I am writing this article not just only as a guideline, but as a confession.
I have spent over 16 years in New Zealand; I have been tramping and exploring the outdoors for 13 years; I have been around firearms and knives in the back country for over five years; I have jet boated up remote rivers for nearly a year. I have done all of these things with a less than acceptable, or even worse no form of, personal first aid kit. That stops now.
I’d like to consider myself pretty savvy with applying first aid. I’ve completed many courses, all starting when I was a teenager in the New Zealand Cadet Forces. I even competed in competitions as an individual and in a team. I enjoy these scenarios and paired with my McGyver attitude, I’d say I have above average skills when it comes to initial application of medical assistance. So why the lack of suitable first aid kit? Perhaps because I have gotten away with it for so long.
So far, so good.
I’ve suffered mainly from allergic skin reactions and anything from mild to extreme blisters (two occasions resulting in severe pain and bleeding!). While exploring the outdoors, I’ve never been shot, I’ve never broken a bone and I’ve not really suffered any serious abrasion. Although there was that one time last year when I had the wind knocked out of me after a cut Manuka branch found it’s way right under my kneecap, at speed, which inspired some crying on my part before continuing on. But in the scheme of things, I’ve been quite lucky while in the bush. I realise that the next trip could be the end of that luck.
I put the question to my Facebook followers – what can you not do without in your kit? I received many great ideas but some common suggestions popped up: something absorbent and some type of tape. Oh and training. For you and your hunting companion(s). ((On that note I’d like to take a moment to thank two great role models for me: Regan Courtney and David Benfell. Both very different hunters and outdoorsmen but these chaps taught me from day one about safety and the importance of communication in a hunting group. If you’ve ever had the pleasure of hunting with either of these guys, you will have received a little safety brief before setting off, complete with actions on if something goes wrong and also the location of personal first aid kit, PLB, cellphone, truck keys and any personal medication. That is the standard that I like to stick by in my own hunting so I thank you guys for setting the bar. Just a shame that I haven’t always taken the kit with me!))
No doubt there are unlimited items that could be taken, but let’s agree on an absolute minimum. As hunters, we enjoy items that can serve more than one purpose so have a think about how other items in your pack may help you if your luck runs out.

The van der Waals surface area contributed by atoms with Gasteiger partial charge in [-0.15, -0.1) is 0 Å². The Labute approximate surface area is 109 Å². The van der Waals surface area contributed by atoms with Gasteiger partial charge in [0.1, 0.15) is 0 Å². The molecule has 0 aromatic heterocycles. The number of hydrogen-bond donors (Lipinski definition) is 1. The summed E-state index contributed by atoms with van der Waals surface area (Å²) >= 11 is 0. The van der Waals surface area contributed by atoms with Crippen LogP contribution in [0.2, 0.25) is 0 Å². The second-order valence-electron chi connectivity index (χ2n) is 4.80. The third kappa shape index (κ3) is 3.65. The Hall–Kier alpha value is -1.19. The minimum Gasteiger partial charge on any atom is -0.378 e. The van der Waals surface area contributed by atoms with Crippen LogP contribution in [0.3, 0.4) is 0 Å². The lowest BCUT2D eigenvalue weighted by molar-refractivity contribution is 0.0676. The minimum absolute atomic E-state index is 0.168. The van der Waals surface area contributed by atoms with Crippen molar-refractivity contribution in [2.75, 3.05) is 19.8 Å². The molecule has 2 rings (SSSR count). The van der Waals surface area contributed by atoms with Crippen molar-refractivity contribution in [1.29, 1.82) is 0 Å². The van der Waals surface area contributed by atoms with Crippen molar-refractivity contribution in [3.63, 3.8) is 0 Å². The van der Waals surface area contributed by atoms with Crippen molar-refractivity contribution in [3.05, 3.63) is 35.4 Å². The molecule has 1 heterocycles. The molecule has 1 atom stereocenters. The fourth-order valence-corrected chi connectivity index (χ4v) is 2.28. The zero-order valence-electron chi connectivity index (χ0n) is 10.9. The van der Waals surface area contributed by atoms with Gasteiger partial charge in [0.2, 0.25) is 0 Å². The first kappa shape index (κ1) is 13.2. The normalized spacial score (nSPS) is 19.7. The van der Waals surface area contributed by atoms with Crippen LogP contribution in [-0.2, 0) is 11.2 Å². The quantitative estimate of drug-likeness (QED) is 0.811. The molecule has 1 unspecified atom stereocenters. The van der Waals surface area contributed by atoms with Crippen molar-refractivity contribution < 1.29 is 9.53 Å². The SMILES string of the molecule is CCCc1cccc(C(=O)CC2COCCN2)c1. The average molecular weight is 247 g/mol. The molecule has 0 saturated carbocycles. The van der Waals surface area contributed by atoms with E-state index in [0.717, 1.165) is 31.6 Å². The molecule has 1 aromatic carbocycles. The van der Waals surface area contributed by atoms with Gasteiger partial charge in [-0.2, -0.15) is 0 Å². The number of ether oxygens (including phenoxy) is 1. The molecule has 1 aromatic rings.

- Insulation, strapping, cloth. Some sort that is strong.
- Something absorbent. Bandages, clothing, tampons, pads etc.
- These can be used for compression in the form of a wrap or used to strap a splint to a break or sprain or even used in the absence of a triangle bandage.
- Triangle bandage..see above! Can be used as a tourniquet
- Anti-inflammatories (see: nurofen)
- Pencil and paper in waterproof bag
- Israeli bandage or other bullet wound specific bandage
- Safety pins
- Butterfly stiches, or needle and thread if you’re mega keen
- Superglue if you’re not so keen
- Latex gloves
I’d also like to stress the importance of carrying a wrist watch and pencil and paper with you when in the bush, if not at all times. Timelines can significantly aid those people you will be handing over your patient to and when in the heat of the moment it is very easy to lose track of accurate time frames. I’ve come across more tragic accidents in urban areas than in the bush, hence why I urge you to have these items with you as a habit. A smart phone doesn’t always cut it – if it’s on paper, you can easily hand it over to a paramedic or member of police.
If you’ve decided that compiling your own first aid kit is too much hassle and you’d rather just purchase one, I urge you to become familiar with all the items within it. Feel free to remove and add items as you see fit, as there are some extras that help out us hunters more specifically. For example, “Soov” has been a life saver for me, especially in summer.
Oh and if you’ve got a job, your employer will more than likely pay for you to attend a first aid course if they haven’t already. Workplace first aid is better than nothing.
Happy hunting and be safe out there. Hot barrels (and full first aid kits!)